There are 3 main scenarios that could develop in the liquidity and money market in the €-area at the beginning of 2014, after the tensions at the end of 2013.
First, tensions could dissipate since the reinforced year-end effect has gone.
Just to recall, in the last few weeks of the year:
1. The overnight rate (EONIA) has risen from 11 bp on 2nd of December to 45 bp at the end of the year,
2. Euribor 3 months has risen in the same period from 24 bp to 29 bp,
3. The 1 year OIS in one year time has risen over the same period from 19 bp to 29 bp,
4. Excess liquidity in the €-area has increased from EUR 190 bn to EUR 275 bn (EUR 85 bn increase) between the 2nd and 30th of December, mostly as a consequence of the underbidding at the operations offered by the ECB to sterilize the liquidity created by the Securities Market Program (SMP).
There is of course consistency between the quantity and the interest rate developments mentioned above. The prospective use of end of year balance sheets for the ECB Asset Quality Review made liquidity more valuable, because of a stronger than usual window dressing effect [€ liquidity is getting more valuable: what can be done about it?], thus raising the demand and therefore the supply of central bank liquidity (given that banks determine its amount outstanding through the prevailing full allotment auction). The increased supply could not completely offset, however, the interest rate effect of the increased demand and the offer to deposit excess liquidity at the ECB for 1 week with a remuneration of 25 basis points lost much of its appeal when money market rates approached that level.
Under this first scenario, money market rates should go down, underbidding at SMP sterilizing operations should be less common and excess liquidity should return towards the 150-190 level prevailing before the end of year effect would manifest itself. At the same time, the incentive of banks to return the liquidity borrowed under the 2 three year Long Term Refinancing Operations should decrease, as the perceived stigma effect of borrowing from the ECB should be weaker once the date relevant for the AQR has passed. More generally there may be less reluctance to borrow from the ECB, also on other types of operations. Therefore excess liquidity should remain consistent with the overnight rate, EONIA, staying somewhat closer to 0 than to the 25 bp of the official rate of the ECB (the Main Refinancing Operation – MRO rate).
Second, tensions could remain, albeit reduced, and the ECB could decide to promptly counter them considering them as inconsistent with its forward guidance and with its view that the €-area economy needs an accommodative policy, given the prevailing dim price prospects. I have dealt with the different tools that the ECB could use for this purpose in previous posts. You would know by now that top of my list are a new Very Long Term Refinancing Operation, to roll over the ones that are getting closer to maturity, and a stop of the operations to sterilize the liquidity effects of the SMP purchases [Is the price stability target of the ECB at risk?]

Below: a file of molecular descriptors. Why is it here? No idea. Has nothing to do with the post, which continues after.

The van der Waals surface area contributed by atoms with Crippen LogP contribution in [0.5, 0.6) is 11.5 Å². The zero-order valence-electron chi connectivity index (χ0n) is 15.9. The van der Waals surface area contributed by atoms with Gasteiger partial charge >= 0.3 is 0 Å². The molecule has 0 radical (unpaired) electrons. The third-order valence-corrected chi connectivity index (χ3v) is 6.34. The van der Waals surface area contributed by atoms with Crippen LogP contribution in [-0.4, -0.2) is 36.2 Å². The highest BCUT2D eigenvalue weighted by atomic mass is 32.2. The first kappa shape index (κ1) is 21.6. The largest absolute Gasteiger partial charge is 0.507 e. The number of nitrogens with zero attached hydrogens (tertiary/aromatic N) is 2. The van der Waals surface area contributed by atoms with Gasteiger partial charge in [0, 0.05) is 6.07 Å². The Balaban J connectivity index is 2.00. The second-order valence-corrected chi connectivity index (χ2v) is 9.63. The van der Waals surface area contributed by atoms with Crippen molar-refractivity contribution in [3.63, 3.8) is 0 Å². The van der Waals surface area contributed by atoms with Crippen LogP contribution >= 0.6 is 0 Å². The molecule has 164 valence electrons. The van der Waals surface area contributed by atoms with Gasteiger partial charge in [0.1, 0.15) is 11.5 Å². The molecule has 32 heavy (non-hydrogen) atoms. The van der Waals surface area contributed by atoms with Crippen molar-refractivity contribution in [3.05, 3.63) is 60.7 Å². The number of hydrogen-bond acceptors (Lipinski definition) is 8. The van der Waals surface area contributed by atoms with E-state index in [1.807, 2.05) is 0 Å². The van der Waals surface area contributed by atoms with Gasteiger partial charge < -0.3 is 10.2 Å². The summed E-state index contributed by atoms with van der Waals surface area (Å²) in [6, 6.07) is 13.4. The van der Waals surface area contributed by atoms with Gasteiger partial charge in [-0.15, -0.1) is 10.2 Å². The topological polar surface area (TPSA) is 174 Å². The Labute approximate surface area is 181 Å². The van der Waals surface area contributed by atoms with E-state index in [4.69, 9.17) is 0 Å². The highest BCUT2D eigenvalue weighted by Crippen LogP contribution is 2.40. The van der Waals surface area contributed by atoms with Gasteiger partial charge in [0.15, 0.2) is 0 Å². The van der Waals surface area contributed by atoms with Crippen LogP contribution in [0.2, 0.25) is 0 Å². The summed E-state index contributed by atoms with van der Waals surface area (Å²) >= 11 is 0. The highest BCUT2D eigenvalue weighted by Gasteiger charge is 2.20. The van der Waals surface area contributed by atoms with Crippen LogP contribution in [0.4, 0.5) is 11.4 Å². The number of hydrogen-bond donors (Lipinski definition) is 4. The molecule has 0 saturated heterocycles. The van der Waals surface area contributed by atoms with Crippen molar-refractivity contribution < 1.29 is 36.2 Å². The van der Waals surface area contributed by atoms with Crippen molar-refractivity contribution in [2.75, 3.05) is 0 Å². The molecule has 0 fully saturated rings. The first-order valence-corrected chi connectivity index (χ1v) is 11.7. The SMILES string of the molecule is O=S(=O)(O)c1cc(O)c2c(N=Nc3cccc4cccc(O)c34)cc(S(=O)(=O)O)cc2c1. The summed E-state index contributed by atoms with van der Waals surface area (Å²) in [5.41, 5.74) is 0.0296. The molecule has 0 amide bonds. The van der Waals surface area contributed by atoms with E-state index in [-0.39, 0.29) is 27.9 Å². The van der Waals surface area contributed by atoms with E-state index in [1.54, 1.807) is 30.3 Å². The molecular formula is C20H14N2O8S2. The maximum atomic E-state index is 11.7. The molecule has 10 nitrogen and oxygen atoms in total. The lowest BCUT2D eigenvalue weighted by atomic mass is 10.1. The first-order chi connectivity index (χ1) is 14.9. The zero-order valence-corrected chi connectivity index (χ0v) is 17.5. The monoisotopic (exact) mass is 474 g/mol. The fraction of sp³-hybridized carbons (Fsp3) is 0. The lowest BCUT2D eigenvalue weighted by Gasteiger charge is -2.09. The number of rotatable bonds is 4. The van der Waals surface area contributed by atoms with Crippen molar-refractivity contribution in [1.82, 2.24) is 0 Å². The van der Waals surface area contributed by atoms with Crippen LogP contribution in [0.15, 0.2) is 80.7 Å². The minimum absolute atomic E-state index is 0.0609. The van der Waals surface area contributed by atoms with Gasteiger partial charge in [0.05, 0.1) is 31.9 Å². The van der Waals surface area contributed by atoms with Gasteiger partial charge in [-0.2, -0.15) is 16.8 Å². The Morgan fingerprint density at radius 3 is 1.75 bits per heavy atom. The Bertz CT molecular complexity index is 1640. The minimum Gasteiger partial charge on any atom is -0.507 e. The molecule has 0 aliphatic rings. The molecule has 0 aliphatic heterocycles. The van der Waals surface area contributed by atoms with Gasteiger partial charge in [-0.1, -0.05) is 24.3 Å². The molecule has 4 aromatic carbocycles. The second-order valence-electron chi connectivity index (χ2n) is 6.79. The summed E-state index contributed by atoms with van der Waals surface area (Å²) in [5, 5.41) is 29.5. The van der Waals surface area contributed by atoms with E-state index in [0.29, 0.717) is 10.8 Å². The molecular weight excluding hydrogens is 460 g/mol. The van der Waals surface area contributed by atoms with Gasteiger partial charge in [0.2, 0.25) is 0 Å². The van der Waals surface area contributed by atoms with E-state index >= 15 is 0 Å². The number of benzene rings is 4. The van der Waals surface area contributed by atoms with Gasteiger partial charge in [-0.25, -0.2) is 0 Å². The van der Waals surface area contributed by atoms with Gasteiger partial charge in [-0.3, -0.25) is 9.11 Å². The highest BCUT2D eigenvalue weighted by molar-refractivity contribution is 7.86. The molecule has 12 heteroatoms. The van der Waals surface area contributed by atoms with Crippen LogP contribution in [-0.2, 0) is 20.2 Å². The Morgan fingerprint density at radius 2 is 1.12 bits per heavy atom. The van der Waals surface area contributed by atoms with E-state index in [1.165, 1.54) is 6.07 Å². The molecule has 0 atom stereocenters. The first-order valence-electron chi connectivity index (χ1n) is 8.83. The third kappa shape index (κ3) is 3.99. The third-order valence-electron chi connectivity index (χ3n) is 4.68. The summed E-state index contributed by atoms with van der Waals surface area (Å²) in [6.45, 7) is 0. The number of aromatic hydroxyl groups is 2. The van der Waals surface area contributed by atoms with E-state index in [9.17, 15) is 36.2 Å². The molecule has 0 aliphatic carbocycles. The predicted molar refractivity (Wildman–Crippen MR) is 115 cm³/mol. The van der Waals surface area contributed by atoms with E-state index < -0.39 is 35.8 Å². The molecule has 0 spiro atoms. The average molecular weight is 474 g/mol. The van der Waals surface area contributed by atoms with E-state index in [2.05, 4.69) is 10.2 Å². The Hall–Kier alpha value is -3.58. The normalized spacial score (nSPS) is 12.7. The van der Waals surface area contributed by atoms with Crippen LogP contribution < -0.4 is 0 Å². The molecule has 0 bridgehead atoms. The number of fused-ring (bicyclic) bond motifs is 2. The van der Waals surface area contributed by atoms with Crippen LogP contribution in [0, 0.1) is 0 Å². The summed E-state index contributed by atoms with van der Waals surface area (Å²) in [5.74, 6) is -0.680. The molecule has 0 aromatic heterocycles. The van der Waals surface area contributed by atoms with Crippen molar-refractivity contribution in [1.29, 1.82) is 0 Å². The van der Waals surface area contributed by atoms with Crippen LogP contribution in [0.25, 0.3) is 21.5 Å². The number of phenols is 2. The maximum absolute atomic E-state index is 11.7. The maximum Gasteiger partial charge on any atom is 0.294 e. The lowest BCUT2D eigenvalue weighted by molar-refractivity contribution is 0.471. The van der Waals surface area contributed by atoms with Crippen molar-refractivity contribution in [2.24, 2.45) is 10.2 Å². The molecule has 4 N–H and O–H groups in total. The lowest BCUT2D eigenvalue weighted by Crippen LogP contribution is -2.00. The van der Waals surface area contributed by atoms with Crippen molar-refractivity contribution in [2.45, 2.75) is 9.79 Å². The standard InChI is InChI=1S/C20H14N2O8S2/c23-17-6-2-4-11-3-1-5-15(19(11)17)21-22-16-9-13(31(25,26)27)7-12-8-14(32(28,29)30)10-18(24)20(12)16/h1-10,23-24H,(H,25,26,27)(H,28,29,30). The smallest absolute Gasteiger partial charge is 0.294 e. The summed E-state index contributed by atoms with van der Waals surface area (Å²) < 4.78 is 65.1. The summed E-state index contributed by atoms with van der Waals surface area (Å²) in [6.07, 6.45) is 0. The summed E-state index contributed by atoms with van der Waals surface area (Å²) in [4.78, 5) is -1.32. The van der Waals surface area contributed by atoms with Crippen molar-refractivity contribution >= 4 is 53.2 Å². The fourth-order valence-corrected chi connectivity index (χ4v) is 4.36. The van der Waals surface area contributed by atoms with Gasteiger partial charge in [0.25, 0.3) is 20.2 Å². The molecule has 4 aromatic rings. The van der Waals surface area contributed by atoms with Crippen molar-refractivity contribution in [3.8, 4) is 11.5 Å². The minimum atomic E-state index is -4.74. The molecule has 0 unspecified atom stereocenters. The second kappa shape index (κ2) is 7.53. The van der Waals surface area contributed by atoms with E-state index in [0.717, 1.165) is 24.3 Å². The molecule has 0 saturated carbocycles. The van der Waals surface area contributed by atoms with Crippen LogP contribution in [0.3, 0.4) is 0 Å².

Third, interest rate tensions could remain but the ECB could decide not to do anything. The resulting situation could be quite unstable. High money market rates would push banks away from the SMP sterilization operations, the resulting increase in excess liquidity would have a subduing effect on interest rates and the participation to the sterilization operations would again be profitable, thus creating the potential of an instability cycle. The instability would be further aggravated from the fact that the behaviour of each bank in its borrowing from the central bank would depend on its expectation of what other banks would do: for an individual bank the best situation would be to do the opposite of what other banks do. If other banks inject liquidity into the system, by not participating in sterilization operations, and push down market rates, participating in these operations and getting the MRO rate at which the deposits are remunerated is profitable. Vice versa, if other banks do participate in sterilizing operations, market rates would go up and the choice not to participate becomes more interesting for the individual bank. Given the impossibility to have an objective, rational, expectation of what other banks will do and the instability intrinsic in deriving this expectation from the last episode of participation to the sterilization operations, the instability would not have an obvious way to be resolved.
I imagine the reader that followed me so far would like to know what is my guess about the probability of the three scenarios.
I give the highest probability to the first scenario of lessening of tensions, even if the risk of an “endogenous tightening” of monetary conditions as excess liquidity moves towards zero, which I presented in previous posts [€ liquidity is getting more valuable: what can be done about it? and Can the ECB control interest rates?] remains and may eventually push the ECB to find ways to inject more liquidity into the system.
I give the lowest probability to the third scenario that the ECB decides to do nothing and maintains this decision: either the ECB will see the potential of instability that I envisaged above and will want to avoid it or will observe for a while the actual instability and want to stop it by some intervention.
Of course, only an intermediate probability is left for the second scenario of continuing instability and prompt ECB action.
Only a few days will be needed to see how things will actually develop. The sharp fall of EONIA on the first working day of 2014 is consistent with the first scenario.
*** Research assistance was provided by Mădălina Norocea